Another hobby of mine that I’ve always been interested in is flying RC helicopters and RC airplanes. So obviously photography has been a hobby and when I heard about a drone, which is something you could fly and could attach a GoPro to it, I was like “Wow! This might be able to merge two of my hobbies into one!” So I got one of the first drones and I remember it being so fun to fly and being able to take photos and videos really high up in the air was unlike anything I had done before. This is because if you tried to attach a camera to something before drones the footage would be very shaky and you couldn’t really control the settings. So I became hooked. This was good timing because this was around the time when I started to get a little tired of my own photos and a lot of the photos I was seeing online. I remember thinking, “How many shots of The Golden Gate Bridge or the Empire State Building can you see before it starts to get tired?” So the drone offered me a unique opportunity to capture something from a completely different angle and show something unique. Then whenever I would share a drone photo on Instagram I would put the hashtag #fromwhereidrone, which was like a tongue-in-cheek play off of the very popular hashtag #fromwhereistand. I thought it would be kind of funny and people thought it was funny, but then one day a few months after I first used it, I clicked on it and saw over 500 photos tagged with it. This was crazy because I didn’t know anyone who had a drone. So when I’d click on that hashtag and saw 500 photos I thought: “Wow! there’s other like-minded people and they’re doing cool stuff with drones. So the hashtag was essentially a way for me and others to connect with each other no matter where we lived in the world. This is when I decided that I wanted to share all the amazing accounts and photos with other people on Instagram so I started the account @fromwhereidrone to kind of prop up the drone community and inspire others.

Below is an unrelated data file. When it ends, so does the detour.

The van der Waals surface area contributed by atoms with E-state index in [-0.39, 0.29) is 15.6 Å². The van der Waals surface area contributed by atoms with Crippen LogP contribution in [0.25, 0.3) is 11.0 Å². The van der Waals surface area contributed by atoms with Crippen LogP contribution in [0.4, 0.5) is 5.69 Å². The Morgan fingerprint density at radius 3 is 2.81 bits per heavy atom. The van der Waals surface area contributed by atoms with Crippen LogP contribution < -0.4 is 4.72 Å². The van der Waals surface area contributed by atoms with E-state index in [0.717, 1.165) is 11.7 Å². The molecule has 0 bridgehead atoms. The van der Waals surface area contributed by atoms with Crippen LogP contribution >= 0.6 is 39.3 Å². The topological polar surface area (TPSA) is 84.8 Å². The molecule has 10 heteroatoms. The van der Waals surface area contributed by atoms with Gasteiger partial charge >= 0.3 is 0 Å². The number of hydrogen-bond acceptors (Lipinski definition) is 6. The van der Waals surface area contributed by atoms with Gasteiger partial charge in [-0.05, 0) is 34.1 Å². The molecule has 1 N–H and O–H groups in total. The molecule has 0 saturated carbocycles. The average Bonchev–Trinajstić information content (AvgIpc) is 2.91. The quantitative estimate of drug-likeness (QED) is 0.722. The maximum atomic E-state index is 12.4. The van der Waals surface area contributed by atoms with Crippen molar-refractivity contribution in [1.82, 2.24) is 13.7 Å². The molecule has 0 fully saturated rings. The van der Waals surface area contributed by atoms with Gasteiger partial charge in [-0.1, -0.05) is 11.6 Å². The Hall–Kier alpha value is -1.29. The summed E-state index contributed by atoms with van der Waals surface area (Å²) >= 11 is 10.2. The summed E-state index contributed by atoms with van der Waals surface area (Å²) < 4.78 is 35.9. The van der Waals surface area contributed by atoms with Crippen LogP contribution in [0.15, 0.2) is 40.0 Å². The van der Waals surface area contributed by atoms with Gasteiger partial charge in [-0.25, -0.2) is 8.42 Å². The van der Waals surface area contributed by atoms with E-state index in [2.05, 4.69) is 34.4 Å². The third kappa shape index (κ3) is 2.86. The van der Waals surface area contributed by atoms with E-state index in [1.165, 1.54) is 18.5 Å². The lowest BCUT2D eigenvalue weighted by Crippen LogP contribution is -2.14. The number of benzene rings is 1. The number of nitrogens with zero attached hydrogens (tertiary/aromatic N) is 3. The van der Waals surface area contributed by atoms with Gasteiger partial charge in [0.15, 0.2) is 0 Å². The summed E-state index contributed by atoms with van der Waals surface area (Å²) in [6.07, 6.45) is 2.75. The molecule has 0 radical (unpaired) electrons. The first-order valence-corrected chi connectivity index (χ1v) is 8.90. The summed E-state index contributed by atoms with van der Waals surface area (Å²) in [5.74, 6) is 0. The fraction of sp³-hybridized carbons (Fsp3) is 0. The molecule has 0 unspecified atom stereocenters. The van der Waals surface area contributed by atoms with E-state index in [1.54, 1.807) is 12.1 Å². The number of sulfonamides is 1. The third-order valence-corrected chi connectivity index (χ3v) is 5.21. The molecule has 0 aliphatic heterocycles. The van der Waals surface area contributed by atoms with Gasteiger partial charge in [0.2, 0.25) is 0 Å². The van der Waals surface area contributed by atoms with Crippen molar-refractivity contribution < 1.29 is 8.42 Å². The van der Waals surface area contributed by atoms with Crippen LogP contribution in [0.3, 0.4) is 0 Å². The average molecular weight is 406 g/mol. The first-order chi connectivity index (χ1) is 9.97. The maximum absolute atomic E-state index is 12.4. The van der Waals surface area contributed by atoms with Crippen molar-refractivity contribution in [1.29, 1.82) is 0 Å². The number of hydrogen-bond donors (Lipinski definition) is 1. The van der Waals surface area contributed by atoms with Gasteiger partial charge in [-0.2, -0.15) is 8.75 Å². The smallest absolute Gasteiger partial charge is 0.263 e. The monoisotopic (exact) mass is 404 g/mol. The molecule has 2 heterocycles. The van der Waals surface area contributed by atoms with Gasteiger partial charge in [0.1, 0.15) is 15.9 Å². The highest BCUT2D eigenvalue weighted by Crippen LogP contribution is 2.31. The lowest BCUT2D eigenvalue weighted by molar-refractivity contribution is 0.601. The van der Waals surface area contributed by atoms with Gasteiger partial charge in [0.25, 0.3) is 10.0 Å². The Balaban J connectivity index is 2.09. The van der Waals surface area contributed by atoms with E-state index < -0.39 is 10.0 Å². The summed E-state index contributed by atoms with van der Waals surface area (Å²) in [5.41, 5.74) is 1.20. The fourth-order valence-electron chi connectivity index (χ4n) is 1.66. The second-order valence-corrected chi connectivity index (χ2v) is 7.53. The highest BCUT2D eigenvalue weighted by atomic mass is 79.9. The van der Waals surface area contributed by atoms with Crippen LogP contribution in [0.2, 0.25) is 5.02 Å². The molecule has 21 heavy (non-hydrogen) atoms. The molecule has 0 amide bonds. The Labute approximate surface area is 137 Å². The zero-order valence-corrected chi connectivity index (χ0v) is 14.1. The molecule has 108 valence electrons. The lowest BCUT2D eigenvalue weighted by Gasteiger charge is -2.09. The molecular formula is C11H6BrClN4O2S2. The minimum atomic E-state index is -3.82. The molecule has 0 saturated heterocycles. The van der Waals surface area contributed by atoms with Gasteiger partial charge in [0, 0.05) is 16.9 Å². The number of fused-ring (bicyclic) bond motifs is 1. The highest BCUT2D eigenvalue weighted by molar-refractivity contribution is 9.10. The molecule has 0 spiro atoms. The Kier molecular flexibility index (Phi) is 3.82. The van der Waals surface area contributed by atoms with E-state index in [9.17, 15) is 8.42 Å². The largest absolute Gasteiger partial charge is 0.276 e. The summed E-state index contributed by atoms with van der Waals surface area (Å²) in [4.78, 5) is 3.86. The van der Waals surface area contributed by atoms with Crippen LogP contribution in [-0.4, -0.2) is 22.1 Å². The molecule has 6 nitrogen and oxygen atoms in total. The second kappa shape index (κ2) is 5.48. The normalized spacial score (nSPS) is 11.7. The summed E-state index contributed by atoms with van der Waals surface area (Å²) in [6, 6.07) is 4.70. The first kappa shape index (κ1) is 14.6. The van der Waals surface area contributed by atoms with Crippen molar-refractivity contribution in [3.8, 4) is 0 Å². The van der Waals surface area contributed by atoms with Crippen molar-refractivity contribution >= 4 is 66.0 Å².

Was there anyone who influenced you?
When I first started it wasn’t easy to find inspiration but I did stumble onto some people who shot out of airplanes and helicopters. One of my favorite aerial photographers is George Steinmetz, I’m also a big fan of Tommy Clarke and Gray Malin. As far as inspiration for photography, design and video just in general I am really inspired by Stefan Sagmeister (a New York-based graphic designer and typographer), Jessica Walsh, Paula Scher, David Carson, Eliot Rausch, and Kim Høltermand - these guys inspire me because of the way they think and the way they tell a story visually.